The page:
We consider the problem of creating maps of ternary probabilistic forecasts. As in traditional (binary) methods, continuous forecast distributions are projected onto discrete ternary forecasts, in which probabilities are assigned to three categories defined by quantiles of the current climatology. Our innovation is to think geometrically and consider each ternary forecast as a point in the triangle of barycentric coordinates (i.e. a 2-simplex). This allows us to assign a unique colour to each forecast from a continuum of colours defined on the triangle. We show that a single easy-to-interpret map can convey full information from a ternary forecast in addition to a measure of the past skill of the forecasting system. Specifically, the forecast at each location is expressed by a circle whose colour encodes the ternary forecast and whose radius encodes past skill. We use the natural symmetries in the problem to assign colours to forecasts using the hue-saturation-value colour system. We derive mathematical measures of subjective certainty H, dominant category theta and misfit R. These measures are used to assign strong colours to forecasts that differ greatly from the climatology, and large circles to regions of high skill. Finally, we show how the concepts of uncertainty, reliability, resolution and calibration (which are usually taken to apply to binary forecasts) can be extended to ternary forecasts. Methods for interpreting these quantities geometrically are proposed. These ideas are illustrated with probabilistic precipitation forecast data from climate model runs, processed using "R" and displayed using "Google Earth".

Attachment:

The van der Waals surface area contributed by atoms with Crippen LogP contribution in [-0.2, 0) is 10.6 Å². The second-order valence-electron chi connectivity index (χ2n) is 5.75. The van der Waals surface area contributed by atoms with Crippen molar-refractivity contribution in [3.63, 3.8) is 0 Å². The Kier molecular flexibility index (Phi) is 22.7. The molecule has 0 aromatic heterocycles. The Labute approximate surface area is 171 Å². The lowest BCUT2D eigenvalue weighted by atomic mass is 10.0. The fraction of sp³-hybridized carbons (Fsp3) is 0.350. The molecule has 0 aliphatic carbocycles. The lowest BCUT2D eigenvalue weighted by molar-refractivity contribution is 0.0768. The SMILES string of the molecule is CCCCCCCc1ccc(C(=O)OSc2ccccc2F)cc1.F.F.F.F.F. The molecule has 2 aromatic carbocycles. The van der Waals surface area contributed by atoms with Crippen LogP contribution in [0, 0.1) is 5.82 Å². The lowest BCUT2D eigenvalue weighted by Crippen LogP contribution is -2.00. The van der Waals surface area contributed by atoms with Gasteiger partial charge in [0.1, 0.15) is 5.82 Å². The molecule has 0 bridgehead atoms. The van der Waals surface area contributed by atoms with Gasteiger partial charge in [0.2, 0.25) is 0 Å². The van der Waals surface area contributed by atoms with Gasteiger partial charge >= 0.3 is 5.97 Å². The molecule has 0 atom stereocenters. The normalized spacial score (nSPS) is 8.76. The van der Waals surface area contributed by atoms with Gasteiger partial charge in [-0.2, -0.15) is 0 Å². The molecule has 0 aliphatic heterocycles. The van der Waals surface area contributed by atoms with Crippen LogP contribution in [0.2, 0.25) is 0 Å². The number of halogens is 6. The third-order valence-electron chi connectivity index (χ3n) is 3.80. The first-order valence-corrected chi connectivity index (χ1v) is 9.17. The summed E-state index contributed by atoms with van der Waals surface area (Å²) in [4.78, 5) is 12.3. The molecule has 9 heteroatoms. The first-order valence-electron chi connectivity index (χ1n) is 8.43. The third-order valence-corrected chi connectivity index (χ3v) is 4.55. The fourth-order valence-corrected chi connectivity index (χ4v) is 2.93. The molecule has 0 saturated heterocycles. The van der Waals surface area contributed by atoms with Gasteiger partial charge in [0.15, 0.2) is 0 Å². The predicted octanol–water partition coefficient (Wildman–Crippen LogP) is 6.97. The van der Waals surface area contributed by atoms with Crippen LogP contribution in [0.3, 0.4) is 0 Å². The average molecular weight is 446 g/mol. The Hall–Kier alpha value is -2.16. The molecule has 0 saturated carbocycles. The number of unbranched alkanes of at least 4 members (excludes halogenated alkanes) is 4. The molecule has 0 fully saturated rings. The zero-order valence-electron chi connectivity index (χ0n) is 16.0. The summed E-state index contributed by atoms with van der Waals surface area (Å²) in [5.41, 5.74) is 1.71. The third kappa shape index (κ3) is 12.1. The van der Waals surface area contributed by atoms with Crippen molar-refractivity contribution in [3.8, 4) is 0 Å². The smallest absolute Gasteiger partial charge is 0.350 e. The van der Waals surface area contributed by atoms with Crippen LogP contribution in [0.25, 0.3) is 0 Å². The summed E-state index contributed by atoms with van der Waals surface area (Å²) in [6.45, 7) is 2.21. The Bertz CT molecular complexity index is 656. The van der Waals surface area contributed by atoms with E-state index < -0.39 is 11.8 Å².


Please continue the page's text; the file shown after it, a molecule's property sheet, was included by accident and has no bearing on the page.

Using model reduction methods from control theory within variational data assimilation